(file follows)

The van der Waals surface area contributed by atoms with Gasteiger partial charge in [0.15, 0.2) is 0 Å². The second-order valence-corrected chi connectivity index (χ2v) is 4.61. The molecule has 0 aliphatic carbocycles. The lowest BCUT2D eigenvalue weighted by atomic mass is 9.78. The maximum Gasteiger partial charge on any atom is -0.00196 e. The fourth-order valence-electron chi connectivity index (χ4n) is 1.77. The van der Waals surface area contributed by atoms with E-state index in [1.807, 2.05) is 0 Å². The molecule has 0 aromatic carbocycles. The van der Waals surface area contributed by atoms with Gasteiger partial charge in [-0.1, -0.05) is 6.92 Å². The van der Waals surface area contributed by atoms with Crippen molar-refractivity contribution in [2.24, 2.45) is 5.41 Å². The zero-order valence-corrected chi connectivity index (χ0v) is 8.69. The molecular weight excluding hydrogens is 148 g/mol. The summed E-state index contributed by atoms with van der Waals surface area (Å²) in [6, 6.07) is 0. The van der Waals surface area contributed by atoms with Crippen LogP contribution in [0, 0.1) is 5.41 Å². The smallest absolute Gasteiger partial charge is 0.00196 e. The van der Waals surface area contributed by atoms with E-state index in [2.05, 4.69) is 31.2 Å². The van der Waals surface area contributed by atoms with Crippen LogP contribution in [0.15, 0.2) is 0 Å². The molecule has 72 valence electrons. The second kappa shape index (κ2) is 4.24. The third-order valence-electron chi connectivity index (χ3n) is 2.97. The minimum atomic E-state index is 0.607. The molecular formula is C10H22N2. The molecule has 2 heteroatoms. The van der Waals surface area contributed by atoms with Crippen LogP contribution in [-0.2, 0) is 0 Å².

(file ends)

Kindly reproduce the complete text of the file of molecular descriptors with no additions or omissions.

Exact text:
The van der Waals surface area contributed by atoms with Gasteiger partial charge in [0.15, 0.2) is 0 Å². The second-order valence-corrected chi connectivity index (χ2v) is 4.61. The molecule has 0 aliphatic carbocycles. The lowest BCUT2D eigenvalue weighted by atomic mass is 9.78. The maximum Gasteiger partial charge on any atom is -0.00196 e. The fourth-order valence-electron chi connectivity index (χ4n) is 1.77. The van der Waals surface area contributed by atoms with E-state index in [1.807, 2.05) is 0 Å². The molecule has 0 aromatic carbocycles. The van der Waals surface area contributed by atoms with Gasteiger partial charge in [-0.1, -0.05) is 6.92 Å². The van der Waals surface area contributed by atoms with Crippen molar-refractivity contribution in [2.24, 2.45) is 5.41 Å². The zero-order valence-corrected chi connectivity index (χ0v) is 8.69. The molecular weight excluding hydrogens is 148 g/mol. The summed E-state index contributed by atoms with van der Waals surface area (Å²) in [6, 6.07) is 0. The van der Waals surface area contributed by atoms with Crippen LogP contribution in [0, 0.1) is 5.41 Å². The smallest absolute Gasteiger partial charge is 0.00196 e. The van der Waals surface area contributed by atoms with E-state index in [2.05, 4.69) is 31.2 Å². The van der Waals surface area contributed by atoms with Crippen LogP contribution in [0.15, 0.2) is 0 Å². The molecule has 72 valence electrons. The second kappa shape index (κ2) is 4.24. The third-order valence-electron chi connectivity index (χ3n) is 2.97. The minimum atomic E-state index is 0.607. The molecular formula is C10H22N2. The molecule has 2 heteroatoms. The van der Waals surface area contributed by atoms with Crippen LogP contribution in [-0.2, 0) is 0 Å².